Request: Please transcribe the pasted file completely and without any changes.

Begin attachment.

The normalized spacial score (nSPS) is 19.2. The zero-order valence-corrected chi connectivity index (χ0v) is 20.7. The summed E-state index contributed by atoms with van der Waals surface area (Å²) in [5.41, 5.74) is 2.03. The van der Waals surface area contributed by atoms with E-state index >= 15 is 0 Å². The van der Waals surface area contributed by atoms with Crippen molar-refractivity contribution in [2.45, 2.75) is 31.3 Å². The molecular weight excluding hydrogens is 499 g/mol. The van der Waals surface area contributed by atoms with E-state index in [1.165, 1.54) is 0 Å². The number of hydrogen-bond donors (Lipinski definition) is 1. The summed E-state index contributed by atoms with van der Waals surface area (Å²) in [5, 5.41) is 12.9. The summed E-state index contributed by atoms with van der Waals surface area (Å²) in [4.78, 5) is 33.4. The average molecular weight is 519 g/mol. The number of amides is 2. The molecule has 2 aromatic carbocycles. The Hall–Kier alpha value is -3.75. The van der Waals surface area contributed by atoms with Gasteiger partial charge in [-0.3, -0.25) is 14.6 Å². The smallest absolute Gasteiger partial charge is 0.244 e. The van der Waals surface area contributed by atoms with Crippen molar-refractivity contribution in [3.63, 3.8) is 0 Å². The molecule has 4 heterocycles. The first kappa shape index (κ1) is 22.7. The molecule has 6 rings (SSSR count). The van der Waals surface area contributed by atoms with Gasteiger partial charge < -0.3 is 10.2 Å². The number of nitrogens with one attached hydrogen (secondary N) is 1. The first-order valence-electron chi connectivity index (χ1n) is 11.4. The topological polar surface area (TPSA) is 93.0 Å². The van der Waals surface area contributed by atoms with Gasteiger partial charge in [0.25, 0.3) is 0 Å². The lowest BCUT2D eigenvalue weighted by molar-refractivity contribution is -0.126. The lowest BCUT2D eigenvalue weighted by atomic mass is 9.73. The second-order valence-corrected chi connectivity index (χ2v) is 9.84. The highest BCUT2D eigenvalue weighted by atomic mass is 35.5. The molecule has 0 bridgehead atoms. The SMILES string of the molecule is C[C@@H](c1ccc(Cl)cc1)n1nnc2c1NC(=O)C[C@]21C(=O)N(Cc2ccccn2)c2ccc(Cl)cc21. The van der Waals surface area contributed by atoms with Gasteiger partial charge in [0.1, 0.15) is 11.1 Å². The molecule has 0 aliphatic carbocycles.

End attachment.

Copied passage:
The normalized spacial score (nSPS) is 19.2. The zero-order valence-corrected chi connectivity index (χ0v) is 20.7. The summed E-state index contributed by atoms with van der Waals surface area (Å²) in [5.41, 5.74) is 2.03. The van der Waals surface area contributed by atoms with E-state index >= 15 is 0 Å². The van der Waals surface area contributed by atoms with Crippen molar-refractivity contribution in [2.45, 2.75) is 31.3 Å². The molecular weight excluding hydrogens is 499 g/mol. The van der Waals surface area contributed by atoms with E-state index in [1.165, 1.54) is 0 Å². The number of hydrogen-bond donors (Lipinski definition) is 1. The summed E-state index contributed by atoms with van der Waals surface area (Å²) in [5, 5.41) is 12.9. The summed E-state index contributed by atoms with van der Waals surface area (Å²) in [4.78, 5) is 33.4. The average molecular weight is 519 g/mol. The number of amides is 2. The molecule has 2 aromatic carbocycles. The Hall–Kier alpha value is -3.75. The van der Waals surface area contributed by atoms with Gasteiger partial charge in [-0.3, -0.25) is 14.6 Å². The smallest absolute Gasteiger partial charge is 0.244 e. The van der Waals surface area contributed by atoms with Crippen molar-refractivity contribution in [3.63, 3.8) is 0 Å². The molecule has 4 heterocycles. The first kappa shape index (κ1) is 22.7. The molecule has 6 rings (SSSR count). The van der Waals surface area contributed by atoms with Gasteiger partial charge < -0.3 is 10.2 Å². The number of nitrogens with one attached hydrogen (secondary N) is 1. The first-order valence-electron chi connectivity index (χ1n) is 11.4. The topological polar surface area (TPSA) is 93.0 Å². The van der Waals surface area contributed by atoms with Gasteiger partial charge in [0.25, 0.3) is 0 Å². The lowest BCUT2D eigenvalue weighted by molar-refractivity contribution is -0.126. The lowest BCUT2D eigenvalue weighted by atomic mass is 9.73. The second-order valence-corrected chi connectivity index (χ2v) is 9.84. The highest BCUT2D eigenvalue weighted by atomic mass is 35.5. The molecule has 0 bridgehead atoms. The SMILES string of the molecule is C[C@@H](c1ccc(Cl)cc1)n1nnc2c1NC(=O)C[C@]21C(=O)N(Cc2ccccn2)c2ccc(Cl)cc21. The van der Waals surface area contributed by atoms with Gasteiger partial charge in [0.1, 0.15) is 11.1 Å². The molecule has 0 aliphatic carbocycles.